Calling people and having them sit in a group and vouch for product is not how we should decide on the attractiveness/adoption of a product. There are several other things that work in tandem to influence our decision making process spend on a product and those are almost impossible to replicate in focus group sessions. For example â In real life, most of the people depend on word of mouth and suggestions from friends and family to try and adopt a new product. Such a flaw induces greater margin of error in data gathered from such groups.
Motivation for the participants is different
This is another area which makes focus group less reliable area to focus on. Consider why someone will ever detach from their day-to-day lives to come to a focus group. The reasons could be many, namely – Money, early adopter, ability to meet / network with people etc. Such variation in experience and motivation for participants induces more noise than signals.
Not a right framework for asking for snap judgment on products
Another interesting point against focus group template is its framework to gather people out of the blue, have them experience product for the first time and ask for their opinion. Everyone brings their own speed to the table when it comes to understanding the product. So, how can it be not flawed when everyone is asked at same short interval to share their opinion? This also induces error in findings.
Little is useless and more is expensive
We all know that the background for the participants is highly variable, and it is almost impossible to carve a niche out of the participants. If few participants are invited, it is extremely hard to pin-point the needs of participants, and if we invite too many, it will be an expensive model and with all the error and flaws in it. This makes focus group model useless and costly.
It is not about the product but the experience
A product never alone work on its own, it often works in conjunction with experience that is delivered by other dependent areas. And cumulative interactions deliver the product experience. In focus group, it is extremely difficult to deliver an exact experience as it has not been built into the mix yet. Experience comes after numerous product iterations with customers. So, in initial stages, it is extremely difficult to suggest anything by just quick hands on with product and no experience build around it.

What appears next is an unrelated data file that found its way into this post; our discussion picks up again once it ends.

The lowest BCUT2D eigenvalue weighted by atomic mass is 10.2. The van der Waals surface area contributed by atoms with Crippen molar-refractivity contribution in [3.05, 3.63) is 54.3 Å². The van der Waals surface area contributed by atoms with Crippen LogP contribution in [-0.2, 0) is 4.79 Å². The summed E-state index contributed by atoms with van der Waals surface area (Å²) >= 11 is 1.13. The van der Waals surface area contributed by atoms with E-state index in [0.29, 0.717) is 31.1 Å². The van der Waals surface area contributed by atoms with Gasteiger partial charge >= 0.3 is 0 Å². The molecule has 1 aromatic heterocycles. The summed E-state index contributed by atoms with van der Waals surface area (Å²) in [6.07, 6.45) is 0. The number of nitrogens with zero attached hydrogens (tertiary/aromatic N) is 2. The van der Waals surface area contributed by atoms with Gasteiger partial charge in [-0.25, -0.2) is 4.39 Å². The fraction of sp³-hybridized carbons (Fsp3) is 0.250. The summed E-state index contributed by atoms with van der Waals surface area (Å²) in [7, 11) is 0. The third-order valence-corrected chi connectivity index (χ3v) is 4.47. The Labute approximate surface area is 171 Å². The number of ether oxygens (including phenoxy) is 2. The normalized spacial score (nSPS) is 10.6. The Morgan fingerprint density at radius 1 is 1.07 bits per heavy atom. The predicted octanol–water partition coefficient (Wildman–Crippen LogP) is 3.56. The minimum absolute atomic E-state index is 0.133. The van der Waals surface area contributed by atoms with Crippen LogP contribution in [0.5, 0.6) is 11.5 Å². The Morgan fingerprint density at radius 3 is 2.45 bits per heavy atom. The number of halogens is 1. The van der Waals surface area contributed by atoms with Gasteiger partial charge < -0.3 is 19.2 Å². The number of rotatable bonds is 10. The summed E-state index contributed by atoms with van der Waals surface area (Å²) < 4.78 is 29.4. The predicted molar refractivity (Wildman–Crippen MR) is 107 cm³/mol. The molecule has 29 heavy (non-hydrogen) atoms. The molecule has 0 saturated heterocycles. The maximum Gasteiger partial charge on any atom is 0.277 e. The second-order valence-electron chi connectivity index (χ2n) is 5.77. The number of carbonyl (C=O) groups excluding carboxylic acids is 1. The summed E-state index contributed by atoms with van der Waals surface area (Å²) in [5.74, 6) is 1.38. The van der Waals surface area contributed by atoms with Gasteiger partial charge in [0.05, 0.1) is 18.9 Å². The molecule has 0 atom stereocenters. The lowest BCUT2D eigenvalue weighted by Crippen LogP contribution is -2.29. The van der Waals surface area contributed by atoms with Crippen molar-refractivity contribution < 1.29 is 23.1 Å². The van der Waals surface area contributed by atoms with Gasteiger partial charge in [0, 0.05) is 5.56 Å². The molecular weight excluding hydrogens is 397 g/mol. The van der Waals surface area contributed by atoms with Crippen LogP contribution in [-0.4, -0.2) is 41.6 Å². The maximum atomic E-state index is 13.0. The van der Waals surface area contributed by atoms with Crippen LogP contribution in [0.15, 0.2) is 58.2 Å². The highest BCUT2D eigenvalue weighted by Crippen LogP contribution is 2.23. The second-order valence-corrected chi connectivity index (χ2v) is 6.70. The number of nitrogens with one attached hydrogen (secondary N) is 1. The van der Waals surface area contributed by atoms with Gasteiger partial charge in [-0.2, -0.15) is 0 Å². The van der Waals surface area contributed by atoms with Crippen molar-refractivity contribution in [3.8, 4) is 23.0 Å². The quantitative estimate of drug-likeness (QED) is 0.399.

Consider a case where iTunes is pitched to focus group. âiTunes is a place where you could buy individual songs and not the whole album, yes online and no, No CDsâ. Have you ever wondered how that will fly? Focus group is great in suggesting something right in the ally of what is already present today. If there is a groundbreaking product whose market has not yet been explored, it could induce some uneasiness and could easily meet with huge rejection. So, focus groups are pretty much innovation killers.
People might not be honest unintentionally
Consider a case where you are asked about your true feelings for a product in a room full with people who think highly about it. Wouldn’t it skew your observation as well? We all have a strong tendency to bend towards political correctness causing us to skew actual findings. There are other such biases caused by group think, dominating personality in the room etc. that have been identified to invalidate the findings of the focus group sessions. This introduces error in judgment and makes collected data erroneous.
Above stated reasons are few of many that make a focus group obsolete, erroneous and unreliable. So, we should avoid using them and we should substitute it with other more effective ways.
So, whatâs next? What should companies do? Letâs leave it to another day, and another blog. Catch you all soon.
Fix the Culture, spread awareness to get awareness
Adoption of analytics tools and capabilities has not yet caught up to industry standards. Talent has always been the bottleneck towards achieving the comparative enterprise adoption. One of the primal reason is lack of understanding and knowledge within the stakeholders. To facilitate wider adoption, data analytics leaders, users, and community members needs to step up to create awareness within the organization. An aware organization goes a long way in helping get quick buy-ins and better funding which ultimately leads to faster adoption. So be the voice that you want to hear from leadership.
[ DATA SCIENCE Q&A]
Q:What is a decision tree?